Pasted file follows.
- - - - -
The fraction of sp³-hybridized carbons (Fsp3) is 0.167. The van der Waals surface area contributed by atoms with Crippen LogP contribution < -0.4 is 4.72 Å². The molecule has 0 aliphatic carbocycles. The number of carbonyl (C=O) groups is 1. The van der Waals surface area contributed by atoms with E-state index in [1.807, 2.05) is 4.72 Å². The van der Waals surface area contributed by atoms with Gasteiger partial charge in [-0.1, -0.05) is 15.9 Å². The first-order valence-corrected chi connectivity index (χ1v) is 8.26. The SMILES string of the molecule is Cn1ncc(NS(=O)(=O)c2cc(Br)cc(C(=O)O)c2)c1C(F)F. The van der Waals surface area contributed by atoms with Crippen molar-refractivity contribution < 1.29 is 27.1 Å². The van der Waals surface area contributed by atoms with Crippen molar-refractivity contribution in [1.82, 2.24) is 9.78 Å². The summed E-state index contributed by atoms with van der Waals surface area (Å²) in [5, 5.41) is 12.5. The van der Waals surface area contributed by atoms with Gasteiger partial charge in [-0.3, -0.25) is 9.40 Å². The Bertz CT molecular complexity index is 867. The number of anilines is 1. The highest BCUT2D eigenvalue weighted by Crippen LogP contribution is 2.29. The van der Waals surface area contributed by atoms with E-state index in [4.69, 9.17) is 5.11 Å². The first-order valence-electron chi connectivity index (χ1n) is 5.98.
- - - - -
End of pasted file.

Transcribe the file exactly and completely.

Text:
The fraction of sp³-hybridized carbons (Fsp3) is 0.167. The van der Waals surface area contributed by atoms with Crippen LogP contribution < -0.4 is 4.72 Å². The molecule has 0 aliphatic carbocycles. The number of carbonyl (C=O) groups is 1. The van der Waals surface area contributed by atoms with E-state index in [1.807, 2.05) is 4.72 Å². The van der Waals surface area contributed by atoms with Gasteiger partial charge in [-0.1, -0.05) is 15.9 Å². The first-order valence-corrected chi connectivity index (χ1v) is 8.26. The SMILES string of the molecule is Cn1ncc(NS(=O)(=O)c2cc(Br)cc(C(=O)O)c2)c1C(F)F. The van der Waals surface area contributed by atoms with Crippen molar-refractivity contribution < 1.29 is 27.1 Å². The van der Waals surface area contributed by atoms with Crippen molar-refractivity contribution in [1.82, 2.24) is 9.78 Å². The summed E-state index contributed by atoms with van der Waals surface area (Å²) in [5, 5.41) is 12.5. The van der Waals surface area contributed by atoms with Gasteiger partial charge in [-0.3, -0.25) is 9.40 Å². The Bertz CT molecular complexity index is 867. The number of anilines is 1. The highest BCUT2D eigenvalue weighted by Crippen LogP contribution is 2.29. The van der Waals surface area contributed by atoms with E-state index in [4.69, 9.17) is 5.11 Å². The first-order valence-electron chi connectivity index (χ1n) is 5.98.